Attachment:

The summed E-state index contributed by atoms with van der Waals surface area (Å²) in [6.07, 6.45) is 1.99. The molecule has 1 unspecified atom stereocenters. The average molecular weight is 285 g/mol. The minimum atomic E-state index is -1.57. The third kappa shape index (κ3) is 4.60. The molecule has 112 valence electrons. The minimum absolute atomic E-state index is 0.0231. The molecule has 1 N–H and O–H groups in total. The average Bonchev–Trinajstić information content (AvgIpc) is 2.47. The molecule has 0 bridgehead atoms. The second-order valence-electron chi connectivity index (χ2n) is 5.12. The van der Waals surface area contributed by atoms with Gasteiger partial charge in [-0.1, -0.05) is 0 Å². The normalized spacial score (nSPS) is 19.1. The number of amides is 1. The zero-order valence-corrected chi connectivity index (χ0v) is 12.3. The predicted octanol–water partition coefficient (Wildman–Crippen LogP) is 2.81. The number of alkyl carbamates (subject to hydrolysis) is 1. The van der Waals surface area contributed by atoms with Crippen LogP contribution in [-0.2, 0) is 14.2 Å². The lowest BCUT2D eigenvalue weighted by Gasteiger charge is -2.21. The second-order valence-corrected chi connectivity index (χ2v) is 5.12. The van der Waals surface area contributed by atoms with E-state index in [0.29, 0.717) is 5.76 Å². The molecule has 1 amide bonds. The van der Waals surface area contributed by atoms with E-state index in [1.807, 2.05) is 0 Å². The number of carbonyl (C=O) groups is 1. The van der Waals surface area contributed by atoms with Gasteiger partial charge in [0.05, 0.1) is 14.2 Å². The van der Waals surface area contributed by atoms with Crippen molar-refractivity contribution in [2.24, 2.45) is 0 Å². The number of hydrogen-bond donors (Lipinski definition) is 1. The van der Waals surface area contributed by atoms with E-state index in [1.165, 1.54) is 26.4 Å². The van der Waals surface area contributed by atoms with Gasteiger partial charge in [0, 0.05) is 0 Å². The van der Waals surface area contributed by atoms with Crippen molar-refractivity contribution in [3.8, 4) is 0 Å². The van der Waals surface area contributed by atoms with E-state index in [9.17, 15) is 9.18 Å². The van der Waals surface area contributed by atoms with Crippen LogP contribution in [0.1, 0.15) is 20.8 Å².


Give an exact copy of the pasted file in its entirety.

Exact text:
The summed E-state index contributed by atoms with van der Waals surface area (Å²) in [6.07, 6.45) is 1.99. The molecule has 1 unspecified atom stereocenters. The average molecular weight is 285 g/mol. The minimum atomic E-state index is -1.57. The third kappa shape index (κ3) is 4.60. The molecule has 112 valence electrons. The minimum absolute atomic E-state index is 0.0231. The molecule has 1 N–H and O–H groups in total. The average Bonchev–Trinajstić information content (AvgIpc) is 2.47. The molecule has 0 bridgehead atoms. The second-order valence-electron chi connectivity index (χ2n) is 5.12. The van der Waals surface area contributed by atoms with Gasteiger partial charge in [-0.1, -0.05) is 0 Å². The normalized spacial score (nSPS) is 19.1. The number of amides is 1. The zero-order valence-corrected chi connectivity index (χ0v) is 12.3. The predicted octanol–water partition coefficient (Wildman–Crippen LogP) is 2.81. The number of alkyl carbamates (subject to hydrolysis) is 1. The van der Waals surface area contributed by atoms with Crippen LogP contribution in [-0.2, 0) is 14.2 Å². The lowest BCUT2D eigenvalue weighted by Gasteiger charge is -2.21. The second-order valence-corrected chi connectivity index (χ2v) is 5.12. The van der Waals surface area contributed by atoms with E-state index in [0.29, 0.717) is 5.76 Å². The molecule has 1 amide bonds. The van der Waals surface area contributed by atoms with E-state index in [1.807, 2.05) is 0 Å². The number of carbonyl (C=O) groups is 1. The van der Waals surface area contributed by atoms with Gasteiger partial charge in [0.05, 0.1) is 14.2 Å². The van der Waals surface area contributed by atoms with Crippen molar-refractivity contribution in [2.24, 2.45) is 0 Å². The number of hydrogen-bond donors (Lipinski definition) is 1. The van der Waals surface area contributed by atoms with E-state index in [1.165, 1.54) is 26.4 Å². The van der Waals surface area contributed by atoms with Gasteiger partial charge in [0, 0.05) is 0 Å². The van der Waals surface area contributed by atoms with Crippen molar-refractivity contribution in [3.8, 4) is 0 Å². The van der Waals surface area contributed by atoms with E-state index in [9.17, 15) is 9.18 Å². The van der Waals surface area contributed by atoms with Crippen LogP contribution in [0.1, 0.15) is 20.8 Å².